It was about 11:00 Saturday morning. In the past day and a half I had suffered an eight hour flight delay resulting in an all-nighter, we had struggled for a full day to catch one carp (an awesome carp, but still only one), I had ruined my phone, and we had suffered a tic infestation. A tic infestation of epic proportions including one disgusting specimen that had to be pulled out of my left butt-cheek. Its a good friend that will do that for you without laughing. Without laughing until he cries at any rate. (click here for more details on Day1)
Back to "The Goods". It was about 11:00 Saturday morning. A dramatic shift in wind speed and direction had completely shut down our one productive spot from the day before. We were inspecting our second spot (back in Lake Michigan) of the day from shore with a lack of optimism brought on by previous failure. Then suddenly we saw it. A single hell raiser jumped nearly out of the water far out in the massive bay.
In small water I usually ignore such behavior. At best it is irrelevant and at worst a bad omen. In big water it is a very good sign though. In big water this kind of behavior usually means allot of carp are in the area. With any luck it means you have found a ton of carp, now you can start to identify where the positive targets are.
We waded in with a new-found enthusiasm and withing 15 minutes are trip was saved. We were in the middle of a hard-packed mud flat with decent numbers of singles, doubles and triples cruising through with highly predatory body language.
Once again Ty led the way and was quickly into his backing with another 20 plus pound carp. As I was netting it I kept joking that Ty "only catches twenties". It seemed incredible at the time that our only two carp in the net were both so large..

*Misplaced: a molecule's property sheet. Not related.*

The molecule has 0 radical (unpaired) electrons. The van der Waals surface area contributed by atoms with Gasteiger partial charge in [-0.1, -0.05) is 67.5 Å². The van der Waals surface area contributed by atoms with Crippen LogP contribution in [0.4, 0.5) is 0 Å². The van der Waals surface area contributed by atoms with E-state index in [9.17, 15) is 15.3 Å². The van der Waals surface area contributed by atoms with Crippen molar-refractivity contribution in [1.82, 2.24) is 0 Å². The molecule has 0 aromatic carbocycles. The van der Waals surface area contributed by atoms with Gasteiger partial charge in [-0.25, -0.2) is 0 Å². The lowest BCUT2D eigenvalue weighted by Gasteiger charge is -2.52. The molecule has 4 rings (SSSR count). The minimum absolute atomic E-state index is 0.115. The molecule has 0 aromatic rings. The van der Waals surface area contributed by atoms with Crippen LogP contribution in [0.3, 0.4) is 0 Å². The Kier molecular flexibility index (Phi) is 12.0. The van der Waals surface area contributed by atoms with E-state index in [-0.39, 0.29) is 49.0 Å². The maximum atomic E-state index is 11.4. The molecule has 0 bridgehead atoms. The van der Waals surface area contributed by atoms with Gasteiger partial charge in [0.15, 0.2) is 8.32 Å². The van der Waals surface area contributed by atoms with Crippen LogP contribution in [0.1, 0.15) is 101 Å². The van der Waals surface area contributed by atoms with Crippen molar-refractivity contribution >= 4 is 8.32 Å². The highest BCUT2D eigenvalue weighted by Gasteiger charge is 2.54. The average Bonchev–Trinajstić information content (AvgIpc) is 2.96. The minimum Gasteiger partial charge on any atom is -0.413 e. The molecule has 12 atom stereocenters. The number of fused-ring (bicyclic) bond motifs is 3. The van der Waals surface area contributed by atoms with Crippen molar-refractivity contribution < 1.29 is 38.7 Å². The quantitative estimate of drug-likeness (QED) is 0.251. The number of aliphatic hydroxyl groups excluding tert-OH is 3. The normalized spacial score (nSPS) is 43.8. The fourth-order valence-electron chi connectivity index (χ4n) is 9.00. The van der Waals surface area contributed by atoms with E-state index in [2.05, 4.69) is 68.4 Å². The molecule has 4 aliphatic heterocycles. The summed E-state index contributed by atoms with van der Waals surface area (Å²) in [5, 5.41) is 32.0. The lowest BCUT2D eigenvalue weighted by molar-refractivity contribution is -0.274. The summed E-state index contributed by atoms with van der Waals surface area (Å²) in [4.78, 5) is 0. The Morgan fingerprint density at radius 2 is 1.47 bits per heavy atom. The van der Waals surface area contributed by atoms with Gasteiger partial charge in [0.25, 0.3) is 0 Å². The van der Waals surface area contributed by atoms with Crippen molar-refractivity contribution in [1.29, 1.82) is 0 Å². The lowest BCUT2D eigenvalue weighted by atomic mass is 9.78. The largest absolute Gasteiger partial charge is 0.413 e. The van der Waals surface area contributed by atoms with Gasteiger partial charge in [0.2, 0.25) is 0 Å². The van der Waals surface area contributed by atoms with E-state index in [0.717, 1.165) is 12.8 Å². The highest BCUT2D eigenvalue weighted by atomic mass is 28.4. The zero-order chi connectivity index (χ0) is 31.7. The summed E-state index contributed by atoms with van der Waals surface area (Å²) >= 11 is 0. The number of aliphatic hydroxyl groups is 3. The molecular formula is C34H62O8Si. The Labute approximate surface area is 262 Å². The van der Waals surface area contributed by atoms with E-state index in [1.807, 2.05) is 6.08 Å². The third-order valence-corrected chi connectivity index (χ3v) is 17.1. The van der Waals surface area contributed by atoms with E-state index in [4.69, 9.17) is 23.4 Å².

Now, I know people will be twitching to know Ty's magic fly at this point. No magic my friends, no magic at all. Just the right angler with the right presentation at the right time. Both Miles and Ty caught almost all their Great-Lakes carp on a 1 to 2 inch olive Jaime's Crazy Karper similar to this one that Miles submitted to this years carp fly swap.
So there it was. That is big water people. You either have targets or you don't and there is very little in between. Very shortly after Ty landed that carp I caught a "small" fifteen pounder. I almost always consider 15lb a big fish. At the time it was small, aint perspective a bitch? Then Miles followed it up with his own personal best. A beast weighing in at 29lb!
Needless to say I was feeling a little left out of the huge fish department when I stumbled upon a series of cobble bars snaking their way through the mud bottom. It didn't take long to decide that I really liked that bit of structure. Large carp would cruise up to the edge of these bars in a bad goby killing mood and I was there too meet them. In no time at all I too had crushed my personal best with this 27 pounder.
I know, I know. That is a whole lot of grip and grins. You have to understand though. In the first five fish of the trip all three of us had beaten our personal best. It was surreal and mind-boggling but believe it or not the best was yet to come because within 45 minutes I hit big.
I had found a carp casually approaching a bar in water just slightly shallower than most of the fish we had seen so far. I could see the carp from a long distance and I placed a 60 foot cast (massive for me) right on the edge of the bar 10 feet in front of and in the path of the carp. It almost didn't work out. With three feet left to go to my fly the carp started to veer down the edge of the bar and had I not given one small strip it would have missed my fly. Instead it veered back, moved those three feet with an excruciatingly casual attitude and inhaled my fly (The sculpin helmet bunny shown below) from a good distance.
The first two runs were pretty lame and due to the range I really had no idea how big the fish was. The third run was bone crushing and I had my first clue that this was something special. My second clue came a couple of minutes later as I sat staring at my net and then the carp thinking "This is NOT going to fit". Somehow it did though. Sort of. Kind of. Not really.
Not only was this 34.5lb carp my second personal best in under an hour, in all likelihood I will never surpass it.
We all caught several more fish that day in the 17 to 22 pound range but eventually the wind shifted, the sun dropped and the best 5 or so hours of my fly fishing career was complete. How good was it? Well, for perspective I will typically expect to catch one or two carp around 22 pounds in my home waters a year. Our two day, dozen fish average after the end of Day2? 22lbs!
|Thank you Carp Spirits!!!!!!!!!!!!!|